The cancer stem cell (CSC) concept was proposed four decades ago, and states that tumor growth, analogous to the renewal of healthy tissues, is fueled by small numbers of dedicated stem cells. It has gradually become clear that many tumors harbor CSCs in dedicated niches, and yet their identification and eradication has not been as obvious as was initially hoped. Recently developed lineage-tracing and cell-ablation strategies have provided insights into CSC plasticity, quiescence, renewal, and therapeutic response. Here we discuss new developments in the CSC field in relationship to changing insights into how normal stem cells maintain healthy tissues. Expectations in the field have become more realistic, and now, the first successes of therapies based on the CSC concept are emerging.
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              Stem cell signaling. An integral program for tissue renewal and regeneration: Wnt signaling and stem cell control.

              Stem cells fuel tissue development, renewal, and regeneration, and these activities are controlled by the local stem cell microenvironment, the "niche." Wnt signals emanating from the niche can act as self-renewal factors for stem cells in multiple mammalian tissues. Wnt proteins are lipid-modified, which constrains them to act as short-range cellular signals. The locality of Wnt signaling dictates that stem cells exiting the Wnt signaling domain differentiate, spatially delimiting the niche in certain tissues. In some instances, stem cells may act as or generate their own niche, enabling the self-organization of patterned tissues. In this Review, we discuss the various ways by which Wnt operates in stem cell control and, in doing so, identify an integral program for tissue renewal and regeneration.
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                Author and article information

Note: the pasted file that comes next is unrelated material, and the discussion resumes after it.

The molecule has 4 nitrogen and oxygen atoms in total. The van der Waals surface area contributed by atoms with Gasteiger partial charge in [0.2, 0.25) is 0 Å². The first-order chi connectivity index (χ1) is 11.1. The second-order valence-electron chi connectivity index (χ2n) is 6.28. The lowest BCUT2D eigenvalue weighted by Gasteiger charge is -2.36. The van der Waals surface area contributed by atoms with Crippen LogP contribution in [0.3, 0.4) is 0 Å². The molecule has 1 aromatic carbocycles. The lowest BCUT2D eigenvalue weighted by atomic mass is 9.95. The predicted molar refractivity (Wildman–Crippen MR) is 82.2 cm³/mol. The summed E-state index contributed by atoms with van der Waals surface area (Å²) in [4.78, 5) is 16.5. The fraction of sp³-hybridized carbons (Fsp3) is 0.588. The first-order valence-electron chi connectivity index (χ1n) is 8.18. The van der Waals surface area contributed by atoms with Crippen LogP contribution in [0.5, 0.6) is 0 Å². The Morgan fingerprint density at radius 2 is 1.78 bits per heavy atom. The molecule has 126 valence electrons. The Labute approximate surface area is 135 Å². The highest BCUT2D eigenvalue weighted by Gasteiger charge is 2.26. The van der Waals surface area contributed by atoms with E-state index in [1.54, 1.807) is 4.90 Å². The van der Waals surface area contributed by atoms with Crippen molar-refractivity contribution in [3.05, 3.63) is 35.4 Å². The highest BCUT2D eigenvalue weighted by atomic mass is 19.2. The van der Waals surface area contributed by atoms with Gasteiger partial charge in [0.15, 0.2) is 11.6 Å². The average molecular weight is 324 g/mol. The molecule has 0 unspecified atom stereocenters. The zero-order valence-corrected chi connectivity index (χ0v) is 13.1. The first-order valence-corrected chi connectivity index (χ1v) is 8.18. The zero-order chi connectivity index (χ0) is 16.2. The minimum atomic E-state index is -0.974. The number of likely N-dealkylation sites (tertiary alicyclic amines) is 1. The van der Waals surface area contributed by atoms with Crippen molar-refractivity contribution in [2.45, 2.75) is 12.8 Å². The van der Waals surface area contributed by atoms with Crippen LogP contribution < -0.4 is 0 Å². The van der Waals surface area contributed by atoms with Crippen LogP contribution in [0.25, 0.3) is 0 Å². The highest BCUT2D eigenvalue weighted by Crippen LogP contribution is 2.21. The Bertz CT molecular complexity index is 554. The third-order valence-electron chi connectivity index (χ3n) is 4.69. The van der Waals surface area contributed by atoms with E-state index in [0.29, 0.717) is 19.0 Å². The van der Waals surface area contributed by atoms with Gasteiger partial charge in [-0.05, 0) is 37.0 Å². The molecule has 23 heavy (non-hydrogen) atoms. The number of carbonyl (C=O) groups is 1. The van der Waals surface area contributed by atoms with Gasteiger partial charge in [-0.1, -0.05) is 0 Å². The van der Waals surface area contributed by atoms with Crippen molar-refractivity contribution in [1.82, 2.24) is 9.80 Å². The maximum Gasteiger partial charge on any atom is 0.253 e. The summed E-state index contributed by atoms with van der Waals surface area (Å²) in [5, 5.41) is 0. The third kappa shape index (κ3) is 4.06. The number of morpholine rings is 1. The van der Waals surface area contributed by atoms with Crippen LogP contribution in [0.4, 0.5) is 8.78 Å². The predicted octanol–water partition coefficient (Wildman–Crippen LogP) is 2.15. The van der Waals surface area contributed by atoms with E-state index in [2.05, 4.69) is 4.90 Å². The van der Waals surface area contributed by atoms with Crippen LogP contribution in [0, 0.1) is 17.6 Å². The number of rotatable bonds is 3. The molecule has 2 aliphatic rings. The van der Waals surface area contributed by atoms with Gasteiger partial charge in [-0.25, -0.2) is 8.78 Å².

Contributors
                Journal
                iScience
                iScience
                iScience
                Elsevier
                2589-0042
                10 October 2019
                22 November 2019
                10 October 2019
                : 21
                : 84-94
                Affiliations
                [1 ]Division of Plastic and Reconstructive Surgery, Department of Surgery, Stanford University School of Medicine, 1651 Page Mill Road, Palo Alto, CA 94304, USA
                [2 ]The Affiliated Hospital of Qingdao University, College of Stomatology, Qingdao University, Qingdao 266003, China
                [3 ]State Key Laboratory of Oral Diseases, National Clinical Research Center for Oral Diseases, West China Hospital of Stomatology, Sichuan University, Chengdu 610041, China
                Author notes
                []Corresponding author xueyuan@ 123456stanford.edu
                [∗∗ ]Corresponding author jhelms@ 123456stanford.edu
                [4]

                Lead Contact

                Article
                S2589-0042(19)30395-5
                10.1016/j.isci.2019.10.016
                6820246
                31655258
                © 2019 The Author(s)

                This is an open access article under the CC BY-NC-ND license (http://creativecommons.org/licenses/by-nc-nd/4.0/).